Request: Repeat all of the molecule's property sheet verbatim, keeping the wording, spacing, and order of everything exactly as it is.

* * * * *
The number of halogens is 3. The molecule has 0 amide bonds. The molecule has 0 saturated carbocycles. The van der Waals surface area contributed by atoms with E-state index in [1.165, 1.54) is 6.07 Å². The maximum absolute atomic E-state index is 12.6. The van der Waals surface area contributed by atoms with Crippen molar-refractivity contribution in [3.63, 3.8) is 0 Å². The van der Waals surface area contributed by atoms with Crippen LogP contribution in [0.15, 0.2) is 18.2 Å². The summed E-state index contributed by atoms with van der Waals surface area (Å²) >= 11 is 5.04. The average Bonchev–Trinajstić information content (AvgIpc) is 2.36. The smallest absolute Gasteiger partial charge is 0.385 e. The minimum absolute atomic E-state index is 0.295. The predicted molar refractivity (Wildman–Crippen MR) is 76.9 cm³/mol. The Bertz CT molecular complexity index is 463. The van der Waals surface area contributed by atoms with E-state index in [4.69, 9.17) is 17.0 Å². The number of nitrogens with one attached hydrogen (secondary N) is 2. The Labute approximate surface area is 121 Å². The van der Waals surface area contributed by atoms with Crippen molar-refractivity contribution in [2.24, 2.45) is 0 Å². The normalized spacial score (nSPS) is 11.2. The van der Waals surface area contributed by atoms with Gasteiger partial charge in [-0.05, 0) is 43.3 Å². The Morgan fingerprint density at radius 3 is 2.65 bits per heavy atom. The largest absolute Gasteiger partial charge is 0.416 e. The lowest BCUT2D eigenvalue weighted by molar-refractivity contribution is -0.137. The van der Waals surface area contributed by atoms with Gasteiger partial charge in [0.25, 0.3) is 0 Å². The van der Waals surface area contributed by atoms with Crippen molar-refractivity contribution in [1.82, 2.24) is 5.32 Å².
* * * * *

The number of halogens is 3. The molecule has 0 amide bonds. The molecule has 0 saturated carbocycles. The van der Waals surface area contributed by atoms with E-state index in [1.165, 1.54) is 6.07 Å². The maximum absolute atomic E-state index is 12.6. The van der Waals surface area contributed by atoms with Crippen molar-refractivity contribution in [3.63, 3.8) is 0 Å². The van der Waals surface area contributed by atoms with Crippen LogP contribution in [0.15, 0.2) is 18.2 Å². The summed E-state index contributed by atoms with van der Waals surface area (Å²) >= 11 is 5.04. The average Bonchev–Trinajstić information content (AvgIpc) is 2.36. The smallest absolute Gasteiger partial charge is 0.385 e. The minimum absolute atomic E-state index is 0.295. The predicted molar refractivity (Wildman–Crippen MR) is 76.9 cm³/mol. The Bertz CT molecular complexity index is 463. The van der Waals surface area contributed by atoms with E-state index in [4.69, 9.17) is 17.0 Å². The number of nitrogens with one attached hydrogen (secondary N) is 2. The Labute approximate surface area is 121 Å². The van der Waals surface area contributed by atoms with Crippen molar-refractivity contribution in [2.24, 2.45) is 0 Å². The normalized spacial score (nSPS) is 11.2. The van der Waals surface area contributed by atoms with Gasteiger partial charge in [-0.05, 0) is 43.3 Å². The Morgan fingerprint density at radius 3 is 2.65 bits per heavy atom. The largest absolute Gasteiger partial charge is 0.416 e. The lowest BCUT2D eigenvalue weighted by molar-refractivity contribution is -0.137. The van der Waals surface area contributed by atoms with Gasteiger partial charge in [0.25, 0.3) is 0 Å². The van der Waals surface area contributed by atoms with Crippen molar-refractivity contribution in [1.82, 2.24) is 5.32 Å².